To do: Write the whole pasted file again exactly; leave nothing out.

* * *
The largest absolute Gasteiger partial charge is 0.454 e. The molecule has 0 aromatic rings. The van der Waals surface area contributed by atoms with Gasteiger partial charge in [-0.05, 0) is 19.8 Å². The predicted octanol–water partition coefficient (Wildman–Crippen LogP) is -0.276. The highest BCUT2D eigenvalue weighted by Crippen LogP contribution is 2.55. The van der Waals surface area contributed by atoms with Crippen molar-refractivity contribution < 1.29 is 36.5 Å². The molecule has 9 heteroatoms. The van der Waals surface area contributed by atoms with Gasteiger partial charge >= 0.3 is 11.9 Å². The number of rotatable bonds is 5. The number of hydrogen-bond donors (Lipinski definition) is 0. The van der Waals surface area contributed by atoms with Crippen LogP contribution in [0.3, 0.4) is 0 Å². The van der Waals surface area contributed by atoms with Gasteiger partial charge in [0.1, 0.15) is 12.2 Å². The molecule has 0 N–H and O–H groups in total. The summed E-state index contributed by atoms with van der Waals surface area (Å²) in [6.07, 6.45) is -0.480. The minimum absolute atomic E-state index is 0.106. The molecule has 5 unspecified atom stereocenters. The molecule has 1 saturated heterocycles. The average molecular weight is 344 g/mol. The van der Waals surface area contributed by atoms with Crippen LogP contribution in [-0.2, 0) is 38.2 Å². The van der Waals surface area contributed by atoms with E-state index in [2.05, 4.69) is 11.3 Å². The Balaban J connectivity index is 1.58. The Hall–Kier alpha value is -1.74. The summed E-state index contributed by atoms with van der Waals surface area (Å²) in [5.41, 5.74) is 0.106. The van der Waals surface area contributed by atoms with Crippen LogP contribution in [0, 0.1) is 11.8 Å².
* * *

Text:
The largest absolute Gasteiger partial charge is 0.454 e. The molecule has 0 aromatic rings. The van der Waals surface area contributed by atoms with Gasteiger partial charge in [-0.05, 0) is 19.8 Å². The predicted octanol–water partition coefficient (Wildman–Crippen LogP) is -0.276. The highest BCUT2D eigenvalue weighted by Crippen LogP contribution is 2.55. The van der Waals surface area contributed by atoms with Crippen molar-refractivity contribution < 1.29 is 36.5 Å². The molecule has 9 heteroatoms. The van der Waals surface area contributed by atoms with Gasteiger partial charge >= 0.3 is 11.9 Å². The number of rotatable bonds is 5. The number of hydrogen-bond donors (Lipinski definition) is 0. The van der Waals surface area contributed by atoms with Crippen LogP contribution in [0.3, 0.4) is 0 Å². The van der Waals surface area contributed by atoms with Gasteiger partial charge in [0.1, 0.15) is 12.2 Å². The molecule has 0 N–H and O–H groups in total. The summed E-state index contributed by atoms with van der Waals surface area (Å²) in [6.07, 6.45) is -0.480. The minimum absolute atomic E-state index is 0.106. The molecule has 5 unspecified atom stereocenters. The molecule has 1 saturated heterocycles. The average molecular weight is 344 g/mol. The van der Waals surface area contributed by atoms with Crippen LogP contribution in [-0.2, 0) is 38.2 Å². The van der Waals surface area contributed by atoms with E-state index in [2.05, 4.69) is 11.3 Å². The Balaban J connectivity index is 1.58. The Hall–Kier alpha value is -1.74. The summed E-state index contributed by atoms with van der Waals surface area (Å²) in [5.41, 5.74) is 0.106. The van der Waals surface area contributed by atoms with Crippen LogP contribution in [0, 0.1) is 11.8 Å².